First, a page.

Recently, I had the pleasure of helping out at a baseball clinic for kids, at the Frozen Ropes complex in Chester, New York. There were scouts from the Cincinnati Reds, Phillies, Yankees, and White Sox, who all volunteered to work with these kids. Their proud parents watched intensely, as these gifted young teenagers showed off their skills to the scouts.
Each of them was outfitted in the latest athletic gear.
When I looked at the equipment used that day, I was amazed at how far we have come, in the development of the tools used to play baseball. Most impressive was the catcher’s equipment, that will match any players uniform and give the ultimate protection, with incredible flexibility. The gloves they used were equally amazing.
When asked, most of these kids said they have maybe three gloves and couldn’t remember how many they have had in their lifetime.
The Frozen Ropes organization and its founder, Tony Abbatine, generously donated all of the proceeds from this clinic, to help fund the Baseball Miracles Foundation Baseballmiracles.org . The foundation, was founded by long time Chicago White Sox major league scout, John Tumminia. John will travel with a group of volunteers, who are involved in baseball, to places all around the world, places like Africa, Latin America, Europe and also poor communities in this country.
Bringing gloves, bats, balls and catchers equipment to kids in the poorest places on earth they show them how to catch, throw, hit , run etc.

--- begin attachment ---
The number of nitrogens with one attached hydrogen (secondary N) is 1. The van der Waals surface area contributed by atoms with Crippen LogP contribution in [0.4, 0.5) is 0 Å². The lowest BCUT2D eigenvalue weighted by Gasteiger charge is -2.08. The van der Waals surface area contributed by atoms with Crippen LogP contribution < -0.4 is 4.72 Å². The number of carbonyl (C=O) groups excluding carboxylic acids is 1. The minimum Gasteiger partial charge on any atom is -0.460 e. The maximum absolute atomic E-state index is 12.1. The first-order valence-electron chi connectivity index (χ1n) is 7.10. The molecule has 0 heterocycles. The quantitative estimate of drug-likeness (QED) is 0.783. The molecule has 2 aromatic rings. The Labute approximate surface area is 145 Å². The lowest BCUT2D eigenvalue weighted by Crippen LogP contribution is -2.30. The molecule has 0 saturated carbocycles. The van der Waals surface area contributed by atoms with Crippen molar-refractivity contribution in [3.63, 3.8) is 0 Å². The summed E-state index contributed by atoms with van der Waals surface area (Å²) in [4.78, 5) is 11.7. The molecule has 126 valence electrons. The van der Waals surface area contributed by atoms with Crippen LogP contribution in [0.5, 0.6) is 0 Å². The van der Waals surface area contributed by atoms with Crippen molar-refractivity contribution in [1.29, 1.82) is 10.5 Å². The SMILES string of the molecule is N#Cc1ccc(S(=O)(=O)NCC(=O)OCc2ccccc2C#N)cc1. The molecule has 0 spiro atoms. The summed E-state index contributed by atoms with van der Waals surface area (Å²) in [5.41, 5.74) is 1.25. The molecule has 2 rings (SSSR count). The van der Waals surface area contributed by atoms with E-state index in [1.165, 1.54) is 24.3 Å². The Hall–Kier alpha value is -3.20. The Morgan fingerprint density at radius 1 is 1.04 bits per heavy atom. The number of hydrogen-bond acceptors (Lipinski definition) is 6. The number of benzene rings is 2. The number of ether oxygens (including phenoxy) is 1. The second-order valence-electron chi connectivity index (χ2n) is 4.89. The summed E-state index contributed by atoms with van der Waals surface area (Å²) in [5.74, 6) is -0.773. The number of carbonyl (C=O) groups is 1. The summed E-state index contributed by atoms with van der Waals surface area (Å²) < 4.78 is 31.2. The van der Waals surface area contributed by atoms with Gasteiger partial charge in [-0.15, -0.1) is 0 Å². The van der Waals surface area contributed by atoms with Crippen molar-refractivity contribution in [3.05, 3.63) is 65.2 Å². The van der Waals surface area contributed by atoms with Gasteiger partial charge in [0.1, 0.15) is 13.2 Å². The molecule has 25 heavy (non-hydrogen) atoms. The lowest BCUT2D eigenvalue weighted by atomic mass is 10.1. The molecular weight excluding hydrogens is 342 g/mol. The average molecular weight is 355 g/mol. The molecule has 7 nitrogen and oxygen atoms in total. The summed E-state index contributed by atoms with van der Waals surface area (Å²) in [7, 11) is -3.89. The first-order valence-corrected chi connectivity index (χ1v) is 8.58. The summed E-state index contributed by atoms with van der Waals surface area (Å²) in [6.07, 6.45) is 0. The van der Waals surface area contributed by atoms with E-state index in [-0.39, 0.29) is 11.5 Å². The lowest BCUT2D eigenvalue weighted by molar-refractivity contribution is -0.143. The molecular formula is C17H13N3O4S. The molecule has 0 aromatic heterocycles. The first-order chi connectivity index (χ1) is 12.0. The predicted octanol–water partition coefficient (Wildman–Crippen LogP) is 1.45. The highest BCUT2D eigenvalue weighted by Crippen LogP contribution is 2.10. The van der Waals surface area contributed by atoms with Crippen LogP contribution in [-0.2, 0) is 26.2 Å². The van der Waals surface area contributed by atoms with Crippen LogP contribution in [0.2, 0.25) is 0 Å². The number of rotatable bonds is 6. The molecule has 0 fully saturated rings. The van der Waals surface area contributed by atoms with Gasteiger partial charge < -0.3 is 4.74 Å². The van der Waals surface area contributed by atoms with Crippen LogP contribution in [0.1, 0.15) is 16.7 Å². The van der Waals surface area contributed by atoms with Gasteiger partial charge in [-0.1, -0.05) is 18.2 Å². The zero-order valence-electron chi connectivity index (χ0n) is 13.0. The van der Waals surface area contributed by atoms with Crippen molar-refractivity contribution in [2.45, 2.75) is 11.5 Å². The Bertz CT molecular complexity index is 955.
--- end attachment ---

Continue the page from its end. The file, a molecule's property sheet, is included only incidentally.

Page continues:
Most of these children in other countries have never seen a baseball, glove or bat and I am told that when they put a glove on their smiles will light up the evening sky. John’s team of volunteers bring these children a few days of excitement and joy. But most of all, they bring them hope, by showing these forgotten poor kids, how to play baseball.
Not with the hope of them becoming big leaguers, but showing them something new. Showing them that someone cares.
For some of these children in these far away lands, it could be the last time they will feel happiness in their short lives. It is a fact that some of them will die from disease, neglect or violence soon after they feel this act of love.
At this time of year, when we all talk of peace and giving, here in our blessed country of wealth and comfort, let us give thanks for people like John Tumminia and his elves, who bring some joy to those that are not as fortunate.